Security Experts:

Forensics Tool Flaw Allows Hackers to Manipulate Evidence

A vulnerability in Guidance Software’s EnCase Forensic Imager forensics tool can be exploited by hackers to take over an investigator’s computer and manipulate evidence, researchers warned. The vendor has classified the attack as an “edge case” and it does not plan on patching the flaw any time soon.

Guidance Software’s forensics products are used by governments, law enforcement agencies and private companies worldwide, including the U.S. Department of Justice, the Department of Homeland Security, the London Metropolitan Police Service, Microsoft, IBM, Apple and Facebook.

The company’s EnCase Forensic Imager is a standalone tool designed for acquiring forensic images of local drives, and for viewing and browsing potential evidence files.

Researchers at SEC Consult have analyzed the product and found that it’s affected by a potentially serious vulnerability. The flaw allows a malicious actor to execute arbitrary code on a system running the EnCase Forensic Imager via a specially crafted image file.

In an attack scenario described by the security firm, a criminal prepares a USB drive with a specially crafted image in case he gets raided by law enforcement. Forensic investigators take the USB drive and they analyze it with EnCase Forensic Imager. When they use the tool’s option to search the drive for LVM2 logical volumes, the suspect’s malicious image triggers the execution of malware.

If the investigator’s computer is connected to the Internet, the malware can allow the attacker to remotely access the device and the files stored on it, and delete or manipulate evidence. For scenarios where the investigator’s machine is offline, the attacker can create a piece of malware that conducts predefined actions (e.g. delete files with a specified extension or name).

“EnCase Forensic Imager fails to check the length of strings copied from the definitions of logical volumes in an LVM2 partition. When EnCase Forensic Imager is used to analyze a crafted LVM2 partition, part of the stack is overwritten with attacker controlled data,” SEC Consult wrote in an advisory published on Thursday. “This allows an attacker to overwrite a pointer to code. After the program execution is transferred to the address specified in this pointer, the attacker has control of the consequent program execution.”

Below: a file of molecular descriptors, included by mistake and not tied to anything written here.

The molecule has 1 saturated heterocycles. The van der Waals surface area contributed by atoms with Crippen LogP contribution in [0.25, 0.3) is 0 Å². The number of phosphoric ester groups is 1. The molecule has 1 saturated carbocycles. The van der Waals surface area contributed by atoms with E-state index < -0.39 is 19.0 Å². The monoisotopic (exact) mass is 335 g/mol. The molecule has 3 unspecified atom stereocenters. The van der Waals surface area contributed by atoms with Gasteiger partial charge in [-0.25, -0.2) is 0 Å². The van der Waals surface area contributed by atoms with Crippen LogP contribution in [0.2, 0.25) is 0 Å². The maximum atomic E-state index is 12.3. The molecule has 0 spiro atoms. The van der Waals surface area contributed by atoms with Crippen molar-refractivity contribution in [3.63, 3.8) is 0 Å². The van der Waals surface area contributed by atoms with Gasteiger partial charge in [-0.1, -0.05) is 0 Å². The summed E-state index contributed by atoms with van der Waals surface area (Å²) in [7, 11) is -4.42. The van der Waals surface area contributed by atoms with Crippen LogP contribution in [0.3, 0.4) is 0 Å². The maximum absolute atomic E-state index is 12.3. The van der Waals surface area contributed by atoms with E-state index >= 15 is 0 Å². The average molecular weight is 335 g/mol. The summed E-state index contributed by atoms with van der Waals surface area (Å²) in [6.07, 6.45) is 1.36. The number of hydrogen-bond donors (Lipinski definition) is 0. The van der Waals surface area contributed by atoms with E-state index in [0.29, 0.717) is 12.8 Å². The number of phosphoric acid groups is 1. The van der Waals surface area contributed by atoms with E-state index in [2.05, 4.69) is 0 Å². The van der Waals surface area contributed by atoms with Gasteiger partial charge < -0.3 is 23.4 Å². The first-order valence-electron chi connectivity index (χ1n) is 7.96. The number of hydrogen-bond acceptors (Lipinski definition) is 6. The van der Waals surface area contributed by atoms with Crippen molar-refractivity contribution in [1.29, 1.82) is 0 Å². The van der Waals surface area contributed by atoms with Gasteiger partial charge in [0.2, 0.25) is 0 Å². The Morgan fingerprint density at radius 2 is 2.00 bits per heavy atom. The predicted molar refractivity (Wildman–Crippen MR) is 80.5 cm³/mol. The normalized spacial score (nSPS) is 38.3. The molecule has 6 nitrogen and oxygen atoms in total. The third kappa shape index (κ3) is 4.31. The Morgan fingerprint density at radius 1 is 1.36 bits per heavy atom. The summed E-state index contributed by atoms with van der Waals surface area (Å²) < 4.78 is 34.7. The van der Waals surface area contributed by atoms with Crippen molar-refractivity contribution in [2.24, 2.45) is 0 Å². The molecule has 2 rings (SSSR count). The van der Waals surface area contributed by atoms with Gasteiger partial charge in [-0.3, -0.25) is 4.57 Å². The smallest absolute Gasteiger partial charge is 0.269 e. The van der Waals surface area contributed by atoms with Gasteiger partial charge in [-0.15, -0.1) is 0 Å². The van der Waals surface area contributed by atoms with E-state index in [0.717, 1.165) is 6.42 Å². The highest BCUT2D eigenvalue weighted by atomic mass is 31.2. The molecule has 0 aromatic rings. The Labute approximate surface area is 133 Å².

Researchers have developed a proof-of-concept (PoC) exploit for the vulnerability, but they will only make it public at a later date.

This is not the only vulnerability found by SEC Consult in the EnCase Forensic Imager. In late November 2016, the security firm disclosed the details of denial-of-service (DoS) and heap-based buffer overflow flaws affecting the software. Those issues remain unpatched to this day.

Guidance Software has not responded to SecurityWeek’s request for comment, but the company told SEC Consult that it sees both the vulnerability disclosed on Thursday and the flaws reported last year as “extreme edge cases.”

“Our products give investigators access to raw data on a disk so they can have complete access to all the information. Dealing with raw data means there are times when malformed code can cause a crash or other issue on an investigator’s machine. We train users for the possibility of potential events like this and always recommend that they isolate their examination computers,” the vendor stated.

“After almost 20 years building forensic investigation software that is field-tested and court-proven, we find that the benefits of complete, bit-level visibility far outweigh the inconvenience of a very limited number of scenarios like this. If an issue does arise, it is something we work directly with the customer to resolve,” it added.

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Eduard Kovacs is an international correspondent for SecurityWeek. He worked as a high school IT teacher for two years before starting a career in journalism as Softpedia’s security news reporter. Eduard holds a bachelor’s degree in industrial informatics and a master’s degree in computer techniques applied in electrical engineering.